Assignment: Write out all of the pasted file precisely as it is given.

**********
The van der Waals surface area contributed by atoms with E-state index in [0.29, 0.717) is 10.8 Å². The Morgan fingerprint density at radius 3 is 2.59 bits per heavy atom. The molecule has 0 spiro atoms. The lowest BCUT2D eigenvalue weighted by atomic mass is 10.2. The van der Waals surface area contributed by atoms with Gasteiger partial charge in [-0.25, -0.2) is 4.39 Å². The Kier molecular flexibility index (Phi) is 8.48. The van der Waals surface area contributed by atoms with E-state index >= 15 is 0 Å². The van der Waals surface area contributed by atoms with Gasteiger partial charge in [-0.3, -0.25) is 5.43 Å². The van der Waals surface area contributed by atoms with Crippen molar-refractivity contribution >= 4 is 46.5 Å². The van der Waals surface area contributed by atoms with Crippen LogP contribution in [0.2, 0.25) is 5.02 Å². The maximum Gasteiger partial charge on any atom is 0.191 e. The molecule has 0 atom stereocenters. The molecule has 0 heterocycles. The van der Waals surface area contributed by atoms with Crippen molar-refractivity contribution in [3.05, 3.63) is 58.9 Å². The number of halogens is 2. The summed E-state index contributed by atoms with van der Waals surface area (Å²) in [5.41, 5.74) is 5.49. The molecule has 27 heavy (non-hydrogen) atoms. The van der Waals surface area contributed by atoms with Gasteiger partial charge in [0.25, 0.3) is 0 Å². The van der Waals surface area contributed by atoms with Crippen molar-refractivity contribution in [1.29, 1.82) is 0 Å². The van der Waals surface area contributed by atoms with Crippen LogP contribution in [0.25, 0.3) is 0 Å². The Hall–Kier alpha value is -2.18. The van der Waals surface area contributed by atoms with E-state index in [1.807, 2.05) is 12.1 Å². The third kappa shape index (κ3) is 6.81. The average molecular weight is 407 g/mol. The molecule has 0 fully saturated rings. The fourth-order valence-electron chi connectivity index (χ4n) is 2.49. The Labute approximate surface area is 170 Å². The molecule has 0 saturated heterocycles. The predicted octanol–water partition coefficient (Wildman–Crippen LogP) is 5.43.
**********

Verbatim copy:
The van der Waals surface area contributed by atoms with E-state index in [0.29, 0.717) is 10.8 Å². The Morgan fingerprint density at radius 3 is 2.59 bits per heavy atom. The molecule has 0 spiro atoms. The lowest BCUT2D eigenvalue weighted by atomic mass is 10.2. The van der Waals surface area contributed by atoms with Gasteiger partial charge in [-0.25, -0.2) is 4.39 Å². The Kier molecular flexibility index (Phi) is 8.48. The van der Waals surface area contributed by atoms with E-state index >= 15 is 0 Å². The van der Waals surface area contributed by atoms with Gasteiger partial charge in [-0.3, -0.25) is 5.43 Å². The van der Waals surface area contributed by atoms with Crippen molar-refractivity contribution >= 4 is 46.5 Å². The van der Waals surface area contributed by atoms with Crippen LogP contribution in [0.2, 0.25) is 5.02 Å². The maximum Gasteiger partial charge on any atom is 0.191 e. The molecule has 0 atom stereocenters. The molecule has 0 heterocycles. The van der Waals surface area contributed by atoms with Crippen molar-refractivity contribution in [3.05, 3.63) is 58.9 Å². The number of halogens is 2. The summed E-state index contributed by atoms with van der Waals surface area (Å²) in [5.41, 5.74) is 5.49. The molecule has 27 heavy (non-hydrogen) atoms. The van der Waals surface area contributed by atoms with Gasteiger partial charge in [0.25, 0.3) is 0 Å². The van der Waals surface area contributed by atoms with Crippen molar-refractivity contribution in [1.29, 1.82) is 0 Å². The van der Waals surface area contributed by atoms with Crippen LogP contribution in [0.25, 0.3) is 0 Å². The Hall–Kier alpha value is -2.18. The van der Waals surface area contributed by atoms with E-state index in [1.807, 2.05) is 12.1 Å². The third kappa shape index (κ3) is 6.81. The average molecular weight is 407 g/mol. The molecule has 0 fully saturated rings. The fourth-order valence-electron chi connectivity index (χ4n) is 2.49. The Labute approximate surface area is 170 Å². The molecule has 0 saturated heterocycles. The predicted octanol–water partition coefficient (Wildman–Crippen LogP) is 5.43.